World Twenty20: Moeen Ali upbeat despite England's horrible form

Newcomer ready to prove himself at top level

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The Independent Online

England's form going into their World Twenty20 opener against New Zealand on Saturday leaves plenty to be desired, but newcomer Moeen Ali believes he can make an instant mark on international cricket.

The Worcestershire batsman, who prefers to be known as an all-rounder due to his tidy off-spin, has been one of county cricket's most prolific scorers in recent seasons. He was a beneficiary of England's post-Ashes review – and not least Kevin Pietersen's controversial sacking – earning a call-up for this month's tournament here in Bangladesh.

Moeen made a solid start in the 2-1 one-day series victory against the West Indies, scoring an invaluable 55 in the third and deciding game in Antigua, but contributed just eight runs in two Twenty20 matches in Barbados. He also featured in both of England's Twenty20 warm-up defeats against West Indies and India – where he top-scored with 46.

But while England may be struggling desperately for form heading into the tough Group One opener against New Zealand here, 26-year-old Moeen is in upbeat mood.

"I'm finding it really good being with England and making the most of my time with the coaches and players," he said. "This is the top level and I've wanted to play at this level for a long time. I'm enjoying it a lot and I'm just trying to make the most of it.

"I was happy with the innings against India. Maybe I could have had a bit more energy at the start of the innings. I caught up in the end, but I don't like losing so the result was a bit disappointing.

"I'm not going to be too down about it, I batted all right and the team can definitely take encouragement from the last game. They are a top Twenty20 side, one of the favourites to win, so to play like we did against them was a positive."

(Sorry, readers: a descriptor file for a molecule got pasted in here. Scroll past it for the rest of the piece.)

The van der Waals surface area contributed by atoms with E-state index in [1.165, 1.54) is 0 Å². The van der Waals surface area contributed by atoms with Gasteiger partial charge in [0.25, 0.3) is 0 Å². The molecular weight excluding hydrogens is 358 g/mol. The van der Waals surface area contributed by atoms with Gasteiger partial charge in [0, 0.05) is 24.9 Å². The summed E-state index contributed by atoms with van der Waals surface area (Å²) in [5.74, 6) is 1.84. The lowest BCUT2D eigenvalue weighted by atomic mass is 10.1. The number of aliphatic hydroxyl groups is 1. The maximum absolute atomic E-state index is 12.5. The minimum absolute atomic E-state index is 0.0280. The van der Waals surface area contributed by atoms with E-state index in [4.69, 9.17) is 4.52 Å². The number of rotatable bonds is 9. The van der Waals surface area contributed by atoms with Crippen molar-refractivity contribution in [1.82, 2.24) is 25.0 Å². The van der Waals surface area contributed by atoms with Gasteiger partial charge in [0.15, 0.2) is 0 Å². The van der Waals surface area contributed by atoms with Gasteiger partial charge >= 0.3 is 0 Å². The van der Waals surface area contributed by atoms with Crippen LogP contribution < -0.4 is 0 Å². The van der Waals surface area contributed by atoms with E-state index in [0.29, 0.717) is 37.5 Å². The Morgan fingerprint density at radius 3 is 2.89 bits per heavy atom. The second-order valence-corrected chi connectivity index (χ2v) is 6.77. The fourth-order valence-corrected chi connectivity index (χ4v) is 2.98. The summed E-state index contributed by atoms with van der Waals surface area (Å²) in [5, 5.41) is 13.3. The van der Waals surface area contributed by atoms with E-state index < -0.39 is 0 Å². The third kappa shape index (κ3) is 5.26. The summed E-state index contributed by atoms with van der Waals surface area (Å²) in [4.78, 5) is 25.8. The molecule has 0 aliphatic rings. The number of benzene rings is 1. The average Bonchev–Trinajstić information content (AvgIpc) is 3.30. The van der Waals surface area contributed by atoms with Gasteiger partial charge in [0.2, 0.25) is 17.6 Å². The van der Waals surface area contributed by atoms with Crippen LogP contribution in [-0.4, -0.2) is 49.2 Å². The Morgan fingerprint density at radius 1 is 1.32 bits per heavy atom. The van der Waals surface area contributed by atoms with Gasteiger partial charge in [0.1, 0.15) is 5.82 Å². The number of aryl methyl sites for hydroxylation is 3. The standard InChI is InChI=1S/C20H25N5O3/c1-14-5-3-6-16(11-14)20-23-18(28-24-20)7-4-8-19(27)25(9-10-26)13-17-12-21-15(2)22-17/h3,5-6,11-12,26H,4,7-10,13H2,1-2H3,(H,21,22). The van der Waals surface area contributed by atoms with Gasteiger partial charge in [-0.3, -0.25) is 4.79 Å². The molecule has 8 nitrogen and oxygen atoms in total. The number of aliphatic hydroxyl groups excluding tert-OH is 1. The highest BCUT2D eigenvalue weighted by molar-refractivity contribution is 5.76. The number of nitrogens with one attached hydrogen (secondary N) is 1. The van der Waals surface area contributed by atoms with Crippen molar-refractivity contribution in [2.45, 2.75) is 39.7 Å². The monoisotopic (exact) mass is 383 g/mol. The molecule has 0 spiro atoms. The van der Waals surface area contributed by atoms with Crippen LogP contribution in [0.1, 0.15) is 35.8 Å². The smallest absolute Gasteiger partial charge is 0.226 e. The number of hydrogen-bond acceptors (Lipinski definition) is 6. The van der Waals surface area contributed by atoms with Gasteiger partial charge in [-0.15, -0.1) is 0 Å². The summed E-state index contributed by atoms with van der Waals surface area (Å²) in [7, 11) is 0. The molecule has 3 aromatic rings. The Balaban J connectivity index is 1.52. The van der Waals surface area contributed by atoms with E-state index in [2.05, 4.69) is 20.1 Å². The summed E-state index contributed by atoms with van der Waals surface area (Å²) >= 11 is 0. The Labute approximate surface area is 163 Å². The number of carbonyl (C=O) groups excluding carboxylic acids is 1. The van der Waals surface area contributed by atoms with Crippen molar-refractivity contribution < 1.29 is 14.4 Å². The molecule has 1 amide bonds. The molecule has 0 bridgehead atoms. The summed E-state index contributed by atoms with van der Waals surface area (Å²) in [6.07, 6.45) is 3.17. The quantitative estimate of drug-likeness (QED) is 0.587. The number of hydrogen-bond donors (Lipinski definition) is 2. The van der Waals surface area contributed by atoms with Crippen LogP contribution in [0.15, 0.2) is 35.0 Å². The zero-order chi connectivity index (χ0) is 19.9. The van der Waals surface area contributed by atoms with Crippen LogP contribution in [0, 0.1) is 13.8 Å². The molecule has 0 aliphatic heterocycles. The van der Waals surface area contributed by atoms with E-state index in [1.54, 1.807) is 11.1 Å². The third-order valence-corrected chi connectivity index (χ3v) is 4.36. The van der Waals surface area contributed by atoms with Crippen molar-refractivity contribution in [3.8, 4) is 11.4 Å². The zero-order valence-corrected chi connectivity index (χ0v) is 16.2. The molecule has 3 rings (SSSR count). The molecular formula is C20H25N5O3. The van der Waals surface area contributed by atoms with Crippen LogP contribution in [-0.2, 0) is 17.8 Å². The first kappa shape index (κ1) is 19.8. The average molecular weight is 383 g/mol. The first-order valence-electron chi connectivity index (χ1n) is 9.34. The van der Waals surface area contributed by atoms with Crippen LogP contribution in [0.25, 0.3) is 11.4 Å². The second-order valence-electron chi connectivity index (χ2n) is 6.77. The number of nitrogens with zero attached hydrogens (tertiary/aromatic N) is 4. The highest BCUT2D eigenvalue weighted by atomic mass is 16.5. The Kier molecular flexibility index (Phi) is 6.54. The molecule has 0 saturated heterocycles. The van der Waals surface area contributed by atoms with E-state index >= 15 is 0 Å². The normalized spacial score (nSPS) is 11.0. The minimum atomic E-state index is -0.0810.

Despite Moeen's optimistic outlook, Ashley Giles could hardly have asked for a tougher assignment as he attempts to push his claims for the vacant position of head coach.

Captain Stuart Broad's knee injury has restricted him to only two overs since arriving in Bangladesh, at least half of his likely starting XI appear distinctly out of form and scoring quickly off spin bowling remains an unsolved conundrum.

One of those problems seems closer to being resolved than the others, with all signs that Broad will be ready to lead the side against New Zealand and play a full part in the tournament.

His reduced role in the India match meant he did not captain, with Eoin Morgan again deputising, but his mere presence lifted the side.

"It was brilliant to see Broady back and bowling two overs," added Moeen.

"It was a massive boost for the team when he came on to the pitch, which was very pleasing, and we hope he'll be fit to play from the start of the tournament.

"He gives us a bit of balance, he's a bit different to the rest of our bowlers. With all his experience and being our leader, it's always nice to see him on the pitch."

Hong Kong chase down target to shock hosts

Hong Kong pulled off a huge shock by beating Bangladesh, but the hosts still qualified for the World Twenty20 main draw on run rate.

Bangladesh were expected to romp past winless Hong Kong, but were dismissed for 108 in 16.3 overs. Hong Kong then had to reach their target within 14 overs to ruin the party for the hosts and help Nepal advance instead. But Hong Kong also struggled to score and had to wait until the last over to claim their maiden World T20 victory.

Ireland hope to have key batsman Paul Stirling available for their decisive game against the Netherlands.

Stirling was struck on the elbow off his first ball and retired hurt in the victory over United Arab Emirates.